- The Washington Times - Tuesday, September 22, 2009

Bush tell-all

As soon as the stories from Matt Latimer’s tell-all tome about what he saw working as a speechwriter for President George W. Bush and Secretary of Defense Donald H. Rumsfeld started leaking, insults from the former president’s most loyal friends started flying.

In “Speech-less: Tales of a White House Survivor,” which comes out Tuesday, Mr. Latimer relays a comedy of errors that tells what it was like writing Mr. Rumsfeld’s 2004 Abu Ghraib testimony and Mr. Bush’s speech about the banking crisis last fall. And many of the Republican Party’s top stars don’t come out looking too good. Excerpts published by GQ magazine last week portray scenes of high-level political advisers in over their heads, pushing ideas they don’t seem to understand, as witnessed by an incredulous Mr. Latimer.

Former Bush press secretary Dana Perino has spoken poorly of the book on Fox News several times and wrote in a blog post for National Review, “I’m pretty sure that almost everyone who worked in the White House could not pick Matt out of a lineup, and I doubt that’ll change much after this book,” adding that “Speech-less” should have been called “Shameless.”

Mr. Latimer said this was indicative of the “club mentality” he loathed among Bush insiders such as Mrs. Perino, although he was quick to add, “I’ve always liked Dana and thought she was very nice when I worked in the administration.”

The author maintains that he didn’t set out to write a screed and compares it to something that’s more like “The Office” than “The West Wing.”

“It’s a funny book,” he said, “But it’s unique from the vantage point of a conservative. I didn’t hate President Bush, but I wasn’t a fanatic about him, either.”

Mr. Latimer said that when he began writing the book in November, he wanted to talk about how “Americans elect people who claim to support their values, but too many times they are disappointed.”

When asked Monday by The Washington Times about the first time he was disappointed, he recalls a story he told in the book about meeting Sen. Kay Bailey Hutchison, Texas Republican, of whom he said he was a “huge admirer” before he stepped in an elevator with the senator and two of her aides.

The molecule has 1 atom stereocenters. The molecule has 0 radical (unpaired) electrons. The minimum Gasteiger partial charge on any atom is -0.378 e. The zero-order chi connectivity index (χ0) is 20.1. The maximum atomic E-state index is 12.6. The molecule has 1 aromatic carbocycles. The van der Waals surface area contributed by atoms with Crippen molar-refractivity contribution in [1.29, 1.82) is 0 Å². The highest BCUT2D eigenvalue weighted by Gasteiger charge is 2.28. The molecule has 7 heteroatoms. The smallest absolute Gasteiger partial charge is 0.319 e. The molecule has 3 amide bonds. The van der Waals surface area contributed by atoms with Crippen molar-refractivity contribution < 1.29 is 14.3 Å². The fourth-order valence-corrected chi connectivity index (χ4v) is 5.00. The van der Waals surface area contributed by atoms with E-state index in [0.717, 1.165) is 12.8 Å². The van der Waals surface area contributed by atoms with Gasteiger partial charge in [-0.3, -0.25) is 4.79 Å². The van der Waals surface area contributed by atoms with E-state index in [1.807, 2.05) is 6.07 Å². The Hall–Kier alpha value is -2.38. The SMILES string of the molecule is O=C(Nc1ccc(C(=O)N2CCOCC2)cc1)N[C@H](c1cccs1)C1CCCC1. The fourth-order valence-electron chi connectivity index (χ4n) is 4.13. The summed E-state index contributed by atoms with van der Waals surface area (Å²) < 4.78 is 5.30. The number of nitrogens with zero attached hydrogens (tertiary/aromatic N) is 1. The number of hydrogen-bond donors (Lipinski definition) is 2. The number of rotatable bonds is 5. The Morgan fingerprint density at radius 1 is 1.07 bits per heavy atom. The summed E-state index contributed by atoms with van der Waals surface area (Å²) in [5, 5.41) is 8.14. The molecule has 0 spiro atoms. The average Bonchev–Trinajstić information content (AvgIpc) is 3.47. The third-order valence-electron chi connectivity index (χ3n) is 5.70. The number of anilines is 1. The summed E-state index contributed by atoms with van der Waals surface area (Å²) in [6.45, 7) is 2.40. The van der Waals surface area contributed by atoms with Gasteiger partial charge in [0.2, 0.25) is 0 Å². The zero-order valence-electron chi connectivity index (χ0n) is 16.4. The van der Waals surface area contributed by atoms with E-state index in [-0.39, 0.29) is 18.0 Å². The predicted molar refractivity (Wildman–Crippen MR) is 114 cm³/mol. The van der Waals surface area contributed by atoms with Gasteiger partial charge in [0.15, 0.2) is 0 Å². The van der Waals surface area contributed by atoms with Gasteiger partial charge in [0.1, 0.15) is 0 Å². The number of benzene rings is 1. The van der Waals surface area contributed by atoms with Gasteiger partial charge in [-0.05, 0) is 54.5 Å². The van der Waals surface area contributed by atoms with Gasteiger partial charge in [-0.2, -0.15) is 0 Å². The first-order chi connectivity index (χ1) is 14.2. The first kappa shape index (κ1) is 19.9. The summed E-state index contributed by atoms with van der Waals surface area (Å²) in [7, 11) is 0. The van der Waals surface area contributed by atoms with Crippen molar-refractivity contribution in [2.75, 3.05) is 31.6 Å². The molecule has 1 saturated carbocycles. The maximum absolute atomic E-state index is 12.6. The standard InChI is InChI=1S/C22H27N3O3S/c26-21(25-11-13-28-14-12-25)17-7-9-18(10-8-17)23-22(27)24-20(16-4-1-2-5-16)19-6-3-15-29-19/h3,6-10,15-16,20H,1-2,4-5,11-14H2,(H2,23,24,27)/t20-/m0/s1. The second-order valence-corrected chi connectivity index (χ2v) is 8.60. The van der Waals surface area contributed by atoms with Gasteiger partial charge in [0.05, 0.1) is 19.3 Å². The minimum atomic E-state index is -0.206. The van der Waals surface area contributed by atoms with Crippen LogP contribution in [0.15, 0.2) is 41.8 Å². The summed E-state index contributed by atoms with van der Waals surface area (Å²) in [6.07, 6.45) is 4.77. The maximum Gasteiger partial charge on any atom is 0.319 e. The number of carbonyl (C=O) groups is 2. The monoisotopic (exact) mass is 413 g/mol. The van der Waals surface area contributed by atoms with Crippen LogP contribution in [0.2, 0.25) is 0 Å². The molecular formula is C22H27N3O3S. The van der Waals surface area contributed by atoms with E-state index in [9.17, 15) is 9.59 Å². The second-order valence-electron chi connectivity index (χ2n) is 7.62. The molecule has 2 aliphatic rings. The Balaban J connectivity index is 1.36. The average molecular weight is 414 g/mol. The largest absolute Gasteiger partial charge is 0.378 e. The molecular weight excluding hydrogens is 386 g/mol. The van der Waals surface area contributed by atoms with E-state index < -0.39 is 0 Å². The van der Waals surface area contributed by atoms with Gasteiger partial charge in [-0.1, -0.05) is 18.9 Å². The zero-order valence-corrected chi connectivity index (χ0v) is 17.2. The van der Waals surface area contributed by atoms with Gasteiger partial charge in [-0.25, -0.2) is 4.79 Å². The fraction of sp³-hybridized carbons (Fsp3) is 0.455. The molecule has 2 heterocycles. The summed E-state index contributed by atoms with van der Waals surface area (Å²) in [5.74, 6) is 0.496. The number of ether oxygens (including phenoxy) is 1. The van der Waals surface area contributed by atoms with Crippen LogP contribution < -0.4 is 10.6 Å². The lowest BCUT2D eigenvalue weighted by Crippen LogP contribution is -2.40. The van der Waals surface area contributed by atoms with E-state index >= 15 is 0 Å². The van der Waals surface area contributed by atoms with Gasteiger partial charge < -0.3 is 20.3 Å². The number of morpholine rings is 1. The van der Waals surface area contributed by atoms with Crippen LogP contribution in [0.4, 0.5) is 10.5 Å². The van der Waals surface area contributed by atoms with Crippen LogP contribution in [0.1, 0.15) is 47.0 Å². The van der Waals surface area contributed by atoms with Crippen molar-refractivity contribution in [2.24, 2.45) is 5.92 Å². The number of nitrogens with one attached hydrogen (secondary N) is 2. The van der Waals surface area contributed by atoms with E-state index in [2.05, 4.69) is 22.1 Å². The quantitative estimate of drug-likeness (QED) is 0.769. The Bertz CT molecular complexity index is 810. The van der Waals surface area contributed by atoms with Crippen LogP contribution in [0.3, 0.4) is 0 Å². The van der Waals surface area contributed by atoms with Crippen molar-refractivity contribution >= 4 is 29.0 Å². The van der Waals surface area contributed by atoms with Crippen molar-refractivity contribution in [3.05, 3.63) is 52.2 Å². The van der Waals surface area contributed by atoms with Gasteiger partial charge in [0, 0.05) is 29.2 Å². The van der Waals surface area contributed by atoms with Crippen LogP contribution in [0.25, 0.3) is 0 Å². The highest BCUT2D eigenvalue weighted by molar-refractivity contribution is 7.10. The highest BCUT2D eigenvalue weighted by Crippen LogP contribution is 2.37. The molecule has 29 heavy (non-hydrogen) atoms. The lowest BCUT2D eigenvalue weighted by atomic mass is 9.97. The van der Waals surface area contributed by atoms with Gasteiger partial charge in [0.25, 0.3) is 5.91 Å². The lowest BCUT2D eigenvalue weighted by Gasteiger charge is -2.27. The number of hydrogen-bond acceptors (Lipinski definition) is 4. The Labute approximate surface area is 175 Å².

“These two men looked like they came out of J. Crew and I called them her ‘purse boys’ because they carried her purse around,” he said. “She was instructing them where to put her makeup and to keep her nail polish in the refrigerator. It showed me how people get in love with the privilege of the office.”

And that’s just a taste of some of the gossipy nuggets he dishes out in his book to show his dissatisfaction with the Republicans in power. He even mentions such lesser-known staff as former Pentagon vetter Margaret Calhoun Hemenway, who has written several articles for www.FamilySecurityMatters.com questioning President Obama’s citizenship. Her father-in-law enjoined a lawsuit that, as Ms. Hemenway wrote, was filed to pursue “the truth about Mr. Obama’s birth.”

Mr. Latimer says this speaks to the poor quality of some staffers working in the Bush administration. “The whole birther movement is just ridiculous,” he said.

Some people manage to come out of the book unscathed. Of all the people in Washington he has met and worked for Mr. Latimer said his former boss, Sen. Jon Kyl, Arizona Republican, was among his favorites. “I like Senator Kyl a lot,” he said. “He’s an honorable, decent, smart person who isn’t a media hog.”

Friendly fire

One of the leading groups supporting Democratic health care plans declared legislation drafted by Sen. Max Baucus, Montana Democrat and Finance Committee chairman, a “failure” and several other formerly supportive groups have followed suit voicing their displeasure with the bill.

Health Care for America Now Campaign Director Richard Kirsch called the Baucus legislation “a gift to the insurance industry that fails to meet the most basic promise of health care reform: a guarantee Americans will have good health care that they can afford.”

Meanwhile, Jane Hamsher posted on her liberal blog Firedoglake.com video of Gerald McEntee, president of American Federation of State, County and Municipal Employees, encouraging union supporters at a recent AFL-CIO convention to boo the bill.

“Boo, boo, come on,” he said. He proceeded to publicly call the legislation an unprintable name twice while speaking on stage.

Amanda Carpenter can be reached at acarpenter@ washingtontimes.com.

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